Here's a good article on the benefits of meditation.

And this is an article on breathing I like by an RKC and yoga teacher

He may be meditating peacefully now, but how's he going to get back to dry land?

8. Intermittent Fasting

The only nutrition trend to make the list. Fasting has been around since forever, but as a product it's hard to sell. You tell someone not to eat for 24 hours, they don't really need a diet plan or supplement for this. There's nothing to sell them.

In recent years, intermittent fasting has started to get an underground internet following which may well go mainstream. Brad Pilons ebook Eat Stop Eat is very good and covers some of the science, the website leangains has a good following and most recently Christian Thibaudeau on T-nation has come up with at least two fasting protocols. And rather than saying eat nothing, they've linked it to a supplement protocol, which makes it more marketable. And once somethings on t-nation its only a matter of time before someone copies and pastes it. True story: I have seen a PowerPoint presentation given by a training company to group of people as part of a Fitness Industry Association seminar that had sections in it copied and pasted from t-nation. Now the information was good, but it shows that the people running training companies don't know anymore than anyone else with an internet connection.

When intermittent fasting goes mainstream expect it to confuse the public and the mainstream media. For years, the message to eat breakfast and  eat 4-6 small a day has been a mantra in the fitness industry. Suddenly, the message will get confused, when someone starts saying, actually you don't need to eat breakfast, and may be try eating nothing for 24 hours?!

Of course, the 'eating small and often' and the 'intermittent fasting' approach both work, just to add to the confusion the public will have about this.

9. Vertical pole

Pole dancing has never gone mainstream. However, as I mentioned in the complete history of fitness part 1, at least one company is offering vertical pole classes to men and women. And if anyone at pussycat poles wants to invite me to try the class and write a review, I'm more than happy to give it a go!

All you need to do is put one of the vertical poles in a crossfit style circuits and call it a  'gymnastic core conditioning pole' and you got yourself a trend.

10. Everything will continue as before.

The biggest trend of 2011 will be inertia. Commercial chains will do what they've always done, offer their members one to one service in the sales blurb and then ignore them. Rely on an underpaid, undervalued and minimally qualified workforce. And continue to sell memberships like you're buying some double glazing off of a guy in 1983. Keep investment low, and have facilities over reliant on cardio machines and resistance machines that they have had for years. And a whole group of personal trainers with spikey hair and shaved legs will continue to say 'awesome' too much and will become bootcamp & crossfit experts as well.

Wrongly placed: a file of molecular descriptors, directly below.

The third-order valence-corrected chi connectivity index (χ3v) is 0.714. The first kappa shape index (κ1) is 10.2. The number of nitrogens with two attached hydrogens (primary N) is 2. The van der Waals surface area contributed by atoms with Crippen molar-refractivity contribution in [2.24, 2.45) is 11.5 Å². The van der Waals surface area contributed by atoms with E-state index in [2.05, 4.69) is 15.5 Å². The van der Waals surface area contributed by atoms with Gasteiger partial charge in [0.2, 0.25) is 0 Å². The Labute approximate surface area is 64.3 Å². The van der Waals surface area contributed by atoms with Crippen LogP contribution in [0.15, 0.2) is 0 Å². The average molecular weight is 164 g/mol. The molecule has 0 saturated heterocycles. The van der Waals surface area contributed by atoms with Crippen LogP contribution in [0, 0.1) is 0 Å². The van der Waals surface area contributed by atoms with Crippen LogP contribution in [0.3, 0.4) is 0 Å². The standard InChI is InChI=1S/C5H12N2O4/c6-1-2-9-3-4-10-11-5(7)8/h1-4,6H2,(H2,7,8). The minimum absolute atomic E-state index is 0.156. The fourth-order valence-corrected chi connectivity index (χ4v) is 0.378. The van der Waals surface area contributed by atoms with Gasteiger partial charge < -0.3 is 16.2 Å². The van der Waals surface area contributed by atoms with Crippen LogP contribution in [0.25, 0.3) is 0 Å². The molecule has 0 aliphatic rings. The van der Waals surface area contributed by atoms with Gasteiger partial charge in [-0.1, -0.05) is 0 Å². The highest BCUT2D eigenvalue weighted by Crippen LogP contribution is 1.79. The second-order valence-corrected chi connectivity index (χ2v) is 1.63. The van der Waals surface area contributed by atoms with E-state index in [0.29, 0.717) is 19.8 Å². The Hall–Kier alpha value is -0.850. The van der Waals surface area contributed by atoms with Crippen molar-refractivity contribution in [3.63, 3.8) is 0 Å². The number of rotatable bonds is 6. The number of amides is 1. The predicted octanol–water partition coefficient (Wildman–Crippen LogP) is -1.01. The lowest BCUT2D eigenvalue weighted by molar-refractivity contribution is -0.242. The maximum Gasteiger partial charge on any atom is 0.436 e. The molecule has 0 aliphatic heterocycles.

If only Rollerball was going to be one of the fitness trends of 2011

Trends that will continue.


Already popular. I didn't realise until I recently sent some staff on a zumba course, that it is a 2 day certification that anyone can do. No fitness qualification needed. They show you a few moves and then encourage you to free style and add in your own moves. Like most fitness courses, everyone passes regardless of how bad they are (remember the ACSM number 1 trend). Which means, you could go to class taught by someone who is a trained dancer and it will be great and inspiring or you could go to a class taught by someone who dances like you Nan at a wedding. Either way, expect there to be more zumba instructors than participants by the end of the year. Kerching!


Popularity will grow because they work when done properly.

It goes without saying, if your instructor can't do a clean or snatch or turkish get up and doesn't know what a hip hinge is, go somewhere else.

Excuse for another crossfit woman picture

Boxing/ MMA

Either in small group format or as part of the bootcamp. Either way 'tap out' have got a lot of clothing they need to sell.

Suspension training, TRX, fitkit

Becoming part of mainstream gyms at last. Gymnastic rings are the cheaper option.

Wrap Up

Well those are my predictions, lets see if I'm right.